Cue that agreeable split second when you see that look of “oh, that’s interesting to know” pass across their faces.

To paraphrase, ever so slightly, Shakespeare’s famous line from A Midsummer Night’s Dream, “And as knowledge bodies forth / The forms of things unknown, the guide’s patter / Turns them to shapes and gives to airy nothing / A local habitation and a name.”

A local habitation and a name – seeing where they lived, seeing what they saw when they looked out their window – in this case St. James’s Palace – it turns names on history’s page into real people, flesh and blood men and women. That in itself is sufficient reason for going on walking tours. 

You’ve been listening to the London History Bulletin for January 2nd. Emanating from – home of London Walks, London’s signature walking tour company. London’s local, time-honoured, fiercely independent, family-owned, just-the-right-size walking tour company. And as long as we’re at it, London’s multi-award-winning walking tour company. Indeed, London’s only award-winning walking tour company.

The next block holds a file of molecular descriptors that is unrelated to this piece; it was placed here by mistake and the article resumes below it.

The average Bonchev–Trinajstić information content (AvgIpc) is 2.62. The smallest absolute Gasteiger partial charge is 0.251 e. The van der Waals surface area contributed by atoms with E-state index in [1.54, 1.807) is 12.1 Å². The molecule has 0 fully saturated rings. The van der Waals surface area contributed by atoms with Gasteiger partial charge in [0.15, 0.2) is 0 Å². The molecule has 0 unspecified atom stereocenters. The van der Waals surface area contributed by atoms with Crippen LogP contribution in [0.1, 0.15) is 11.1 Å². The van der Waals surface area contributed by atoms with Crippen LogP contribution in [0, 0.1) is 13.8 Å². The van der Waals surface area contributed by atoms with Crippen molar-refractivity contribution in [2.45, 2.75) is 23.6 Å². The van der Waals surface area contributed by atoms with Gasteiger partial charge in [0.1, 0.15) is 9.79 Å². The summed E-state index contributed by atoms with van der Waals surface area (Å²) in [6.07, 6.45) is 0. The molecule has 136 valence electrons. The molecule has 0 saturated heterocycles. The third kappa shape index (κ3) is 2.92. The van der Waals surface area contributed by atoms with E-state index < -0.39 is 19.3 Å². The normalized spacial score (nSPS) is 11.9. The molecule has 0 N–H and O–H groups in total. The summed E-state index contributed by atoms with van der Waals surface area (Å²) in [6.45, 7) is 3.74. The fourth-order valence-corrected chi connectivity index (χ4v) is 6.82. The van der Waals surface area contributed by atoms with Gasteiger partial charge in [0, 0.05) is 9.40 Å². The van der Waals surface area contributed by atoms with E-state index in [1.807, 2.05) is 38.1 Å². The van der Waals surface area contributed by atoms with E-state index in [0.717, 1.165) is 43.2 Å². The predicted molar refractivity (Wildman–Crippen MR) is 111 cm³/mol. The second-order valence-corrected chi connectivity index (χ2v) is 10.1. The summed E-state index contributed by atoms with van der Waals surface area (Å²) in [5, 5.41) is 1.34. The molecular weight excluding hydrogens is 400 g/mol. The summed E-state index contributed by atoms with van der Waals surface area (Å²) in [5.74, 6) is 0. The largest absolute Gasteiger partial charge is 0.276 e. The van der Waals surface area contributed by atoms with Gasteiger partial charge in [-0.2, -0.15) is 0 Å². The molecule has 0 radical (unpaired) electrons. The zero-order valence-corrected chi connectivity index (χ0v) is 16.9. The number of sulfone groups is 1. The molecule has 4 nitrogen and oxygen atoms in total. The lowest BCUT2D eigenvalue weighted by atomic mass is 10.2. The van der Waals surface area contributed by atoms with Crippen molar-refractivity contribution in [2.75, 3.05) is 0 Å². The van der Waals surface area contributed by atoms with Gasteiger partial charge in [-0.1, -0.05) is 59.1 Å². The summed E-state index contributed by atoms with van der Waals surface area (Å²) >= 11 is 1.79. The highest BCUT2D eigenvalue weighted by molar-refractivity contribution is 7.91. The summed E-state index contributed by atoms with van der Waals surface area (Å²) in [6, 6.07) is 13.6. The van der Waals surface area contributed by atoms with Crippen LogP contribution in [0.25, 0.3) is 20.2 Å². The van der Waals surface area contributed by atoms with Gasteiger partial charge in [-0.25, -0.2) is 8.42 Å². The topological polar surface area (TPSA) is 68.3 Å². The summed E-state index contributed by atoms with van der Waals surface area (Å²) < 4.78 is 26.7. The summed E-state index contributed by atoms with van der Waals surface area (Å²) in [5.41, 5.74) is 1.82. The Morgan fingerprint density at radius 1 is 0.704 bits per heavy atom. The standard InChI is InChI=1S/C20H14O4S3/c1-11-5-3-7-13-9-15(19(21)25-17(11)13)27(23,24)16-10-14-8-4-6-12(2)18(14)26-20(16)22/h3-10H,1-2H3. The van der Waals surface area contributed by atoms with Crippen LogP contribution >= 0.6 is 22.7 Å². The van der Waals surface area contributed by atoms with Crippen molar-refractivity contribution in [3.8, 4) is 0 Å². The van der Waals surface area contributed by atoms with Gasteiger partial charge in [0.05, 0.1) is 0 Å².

And here’s the secret: London Walks is essentially run as a guides’ cooperative. 

That’s the key to everything. It’s the reason we’re able to attract and keep the best guides in London. You can get schlubbers to do this for £20 a walk. But you cannot get world-class guides – let alone accomplished professionals.

It’s not rocket science: you get what you pay for. And just as surely, you also get what you don’t pay for. 

Back in 1968 when we got started we quickly came to a fork in the road. We had to answer a searching question: Do we want to make the most money? Or do we want to be the best walking tour company in the world? You want to make the most money you go the schlubbers route. You want to be the best walking tour company in the world you do whatever you have to do to attract and keep the best guides in London – you want them guiding for you, not for somebody else. Bears repeating: the way we’re structured – a guides’ cooperative – is the key to the whole thing. It’s the reason for all those awards, it’s the reason people who know go with London Walks, it’s the reason we’ve got a big following, a lively, loyal, discerning following – quality attracts quality.

It’s the reason we’re able – uniquely – to front our walks with accomplished, in many cases distinguished professionals: barristers, doctors, geologists, museum curators, archaeologists, historians, criminal defence lawyers, Royal Shakespeare Company actors, a bevy of MVPs, Oscar winners (people who’ve won the Guide of the Year Award)… well, you get the idea. As that travel writer famously put it, “if this were a golf tournament, every name on the Leader Board would be a London Walks guide.”

And as we put it: London Walks Guides make the new familiar and the familiar new.

And on that agreeable note…come then, let us go forward together on some great London Walks. See ya tomorrow.